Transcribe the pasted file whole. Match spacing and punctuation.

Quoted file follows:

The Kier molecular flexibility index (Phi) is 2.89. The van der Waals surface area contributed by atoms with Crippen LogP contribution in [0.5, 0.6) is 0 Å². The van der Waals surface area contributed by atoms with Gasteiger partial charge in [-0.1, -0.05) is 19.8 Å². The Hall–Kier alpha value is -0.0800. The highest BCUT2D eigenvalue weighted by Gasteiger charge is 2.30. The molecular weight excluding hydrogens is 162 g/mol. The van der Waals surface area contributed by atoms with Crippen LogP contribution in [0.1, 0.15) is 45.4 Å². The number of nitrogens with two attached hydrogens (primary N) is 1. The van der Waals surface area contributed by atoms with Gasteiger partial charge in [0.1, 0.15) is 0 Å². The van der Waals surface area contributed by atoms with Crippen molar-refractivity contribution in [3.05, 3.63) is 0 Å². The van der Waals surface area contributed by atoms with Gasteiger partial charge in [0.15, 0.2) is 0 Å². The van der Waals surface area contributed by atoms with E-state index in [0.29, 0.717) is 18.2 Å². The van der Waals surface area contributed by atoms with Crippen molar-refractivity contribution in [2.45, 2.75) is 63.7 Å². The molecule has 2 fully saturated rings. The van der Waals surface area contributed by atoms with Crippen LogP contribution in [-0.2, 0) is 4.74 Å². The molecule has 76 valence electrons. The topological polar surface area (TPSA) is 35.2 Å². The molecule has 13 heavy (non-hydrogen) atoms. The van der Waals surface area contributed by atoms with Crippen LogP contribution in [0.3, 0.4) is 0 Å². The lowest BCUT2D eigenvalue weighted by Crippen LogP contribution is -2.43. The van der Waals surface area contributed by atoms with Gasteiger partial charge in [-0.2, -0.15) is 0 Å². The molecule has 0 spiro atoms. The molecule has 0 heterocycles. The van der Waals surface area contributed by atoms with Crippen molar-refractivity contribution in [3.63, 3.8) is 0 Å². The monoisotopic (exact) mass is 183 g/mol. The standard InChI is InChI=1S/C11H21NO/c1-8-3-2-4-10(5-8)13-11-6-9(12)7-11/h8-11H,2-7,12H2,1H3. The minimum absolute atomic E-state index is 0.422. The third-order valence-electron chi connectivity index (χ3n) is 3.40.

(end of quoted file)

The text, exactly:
The Kier molecular flexibility index (Phi) is 2.89. The van der Waals surface area contributed by atoms with Crippen LogP contribution in [0.5, 0.6) is 0 Å². The van der Waals surface area contributed by atoms with Gasteiger partial charge in [-0.1, -0.05) is 19.8 Å². The Hall–Kier alpha value is -0.0800. The highest BCUT2D eigenvalue weighted by Gasteiger charge is 2.30. The molecular weight excluding hydrogens is 162 g/mol. The van der Waals surface area contributed by atoms with Crippen LogP contribution in [0.1, 0.15) is 45.4 Å². The number of nitrogens with two attached hydrogens (primary N) is 1. The van der Waals surface area contributed by atoms with Gasteiger partial charge in [0.1, 0.15) is 0 Å². The van der Waals surface area contributed by atoms with Crippen molar-refractivity contribution in [3.05, 3.63) is 0 Å². The van der Waals surface area contributed by atoms with Gasteiger partial charge in [0.15, 0.2) is 0 Å². The van der Waals surface area contributed by atoms with E-state index in [0.29, 0.717) is 18.2 Å². The van der Waals surface area contributed by atoms with Crippen molar-refractivity contribution in [2.45, 2.75) is 63.7 Å². The molecule has 2 fully saturated rings. The van der Waals surface area contributed by atoms with Crippen LogP contribution in [-0.2, 0) is 4.74 Å². The molecule has 76 valence electrons. The topological polar surface area (TPSA) is 35.2 Å². The molecule has 13 heavy (non-hydrogen) atoms. The van der Waals surface area contributed by atoms with Crippen LogP contribution in [0.3, 0.4) is 0 Å². The lowest BCUT2D eigenvalue weighted by Crippen LogP contribution is -2.43. The van der Waals surface area contributed by atoms with Gasteiger partial charge in [-0.2, -0.15) is 0 Å². The molecule has 0 spiro atoms. The molecule has 0 heterocycles. The van der Waals surface area contributed by atoms with Crippen molar-refractivity contribution in [3.63, 3.8) is 0 Å². The monoisotopic (exact) mass is 183 g/mol. The standard InChI is InChI=1S/C11H21NO/c1-8-3-2-4-10(5-8)13-11-6-9(12)7-11/h8-11H,2-7,12H2,1H3. The minimum absolute atomic E-state index is 0.422. The third-order valence-electron chi connectivity index (χ3n) is 3.40.